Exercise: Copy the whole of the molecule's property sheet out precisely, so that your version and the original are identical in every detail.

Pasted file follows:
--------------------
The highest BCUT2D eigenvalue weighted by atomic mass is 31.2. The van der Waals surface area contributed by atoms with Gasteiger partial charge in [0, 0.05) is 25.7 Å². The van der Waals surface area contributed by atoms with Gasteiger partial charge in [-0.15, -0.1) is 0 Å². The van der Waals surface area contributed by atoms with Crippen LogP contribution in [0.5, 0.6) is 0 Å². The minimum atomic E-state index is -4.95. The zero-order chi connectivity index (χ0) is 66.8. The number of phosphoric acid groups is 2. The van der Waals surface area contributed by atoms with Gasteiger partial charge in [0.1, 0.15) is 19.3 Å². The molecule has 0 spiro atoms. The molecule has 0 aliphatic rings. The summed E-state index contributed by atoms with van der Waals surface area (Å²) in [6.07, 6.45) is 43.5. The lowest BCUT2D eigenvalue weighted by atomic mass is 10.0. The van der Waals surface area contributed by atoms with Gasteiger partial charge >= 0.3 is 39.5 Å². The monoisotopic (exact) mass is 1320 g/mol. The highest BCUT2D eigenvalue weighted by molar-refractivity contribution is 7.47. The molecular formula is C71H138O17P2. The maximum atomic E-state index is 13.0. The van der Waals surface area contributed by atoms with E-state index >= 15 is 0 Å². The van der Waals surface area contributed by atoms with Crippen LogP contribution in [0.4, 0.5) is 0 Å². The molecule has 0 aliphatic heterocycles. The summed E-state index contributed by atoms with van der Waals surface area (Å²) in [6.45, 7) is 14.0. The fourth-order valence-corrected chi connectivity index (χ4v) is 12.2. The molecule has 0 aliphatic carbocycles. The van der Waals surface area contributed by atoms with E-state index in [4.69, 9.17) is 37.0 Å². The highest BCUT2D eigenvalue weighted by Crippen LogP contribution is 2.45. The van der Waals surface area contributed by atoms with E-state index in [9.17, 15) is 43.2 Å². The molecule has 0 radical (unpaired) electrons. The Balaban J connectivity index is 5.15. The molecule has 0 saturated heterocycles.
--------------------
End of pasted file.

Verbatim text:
The highest BCUT2D eigenvalue weighted by atomic mass is 31.2. The van der Waals surface area contributed by atoms with Gasteiger partial charge in [0, 0.05) is 25.7 Å². The van der Waals surface area contributed by atoms with Gasteiger partial charge in [-0.15, -0.1) is 0 Å². The van der Waals surface area contributed by atoms with Crippen LogP contribution in [0.5, 0.6) is 0 Å². The minimum atomic E-state index is -4.95. The zero-order chi connectivity index (χ0) is 66.8. The number of phosphoric acid groups is 2. The van der Waals surface area contributed by atoms with Gasteiger partial charge in [0.1, 0.15) is 19.3 Å². The molecule has 0 spiro atoms. The molecule has 0 aliphatic rings. The summed E-state index contributed by atoms with van der Waals surface area (Å²) in [6.07, 6.45) is 43.5. The lowest BCUT2D eigenvalue weighted by atomic mass is 10.0. The van der Waals surface area contributed by atoms with Gasteiger partial charge >= 0.3 is 39.5 Å². The monoisotopic (exact) mass is 1320 g/mol. The highest BCUT2D eigenvalue weighted by molar-refractivity contribution is 7.47. The molecular formula is C71H138O17P2. The maximum atomic E-state index is 13.0. The van der Waals surface area contributed by atoms with E-state index >= 15 is 0 Å². The van der Waals surface area contributed by atoms with Crippen LogP contribution in [0.4, 0.5) is 0 Å². The molecule has 0 aliphatic heterocycles. The summed E-state index contributed by atoms with van der Waals surface area (Å²) in [6.45, 7) is 14.0. The fourth-order valence-corrected chi connectivity index (χ4v) is 12.2. The molecule has 0 aliphatic carbocycles. The van der Waals surface area contributed by atoms with E-state index in [4.69, 9.17) is 37.0 Å². The highest BCUT2D eigenvalue weighted by Crippen LogP contribution is 2.45. The van der Waals surface area contributed by atoms with E-state index in [9.17, 15) is 43.2 Å². The molecule has 0 radical (unpaired) electrons. The Balaban J connectivity index is 5.15. The molecule has 0 saturated heterocycles.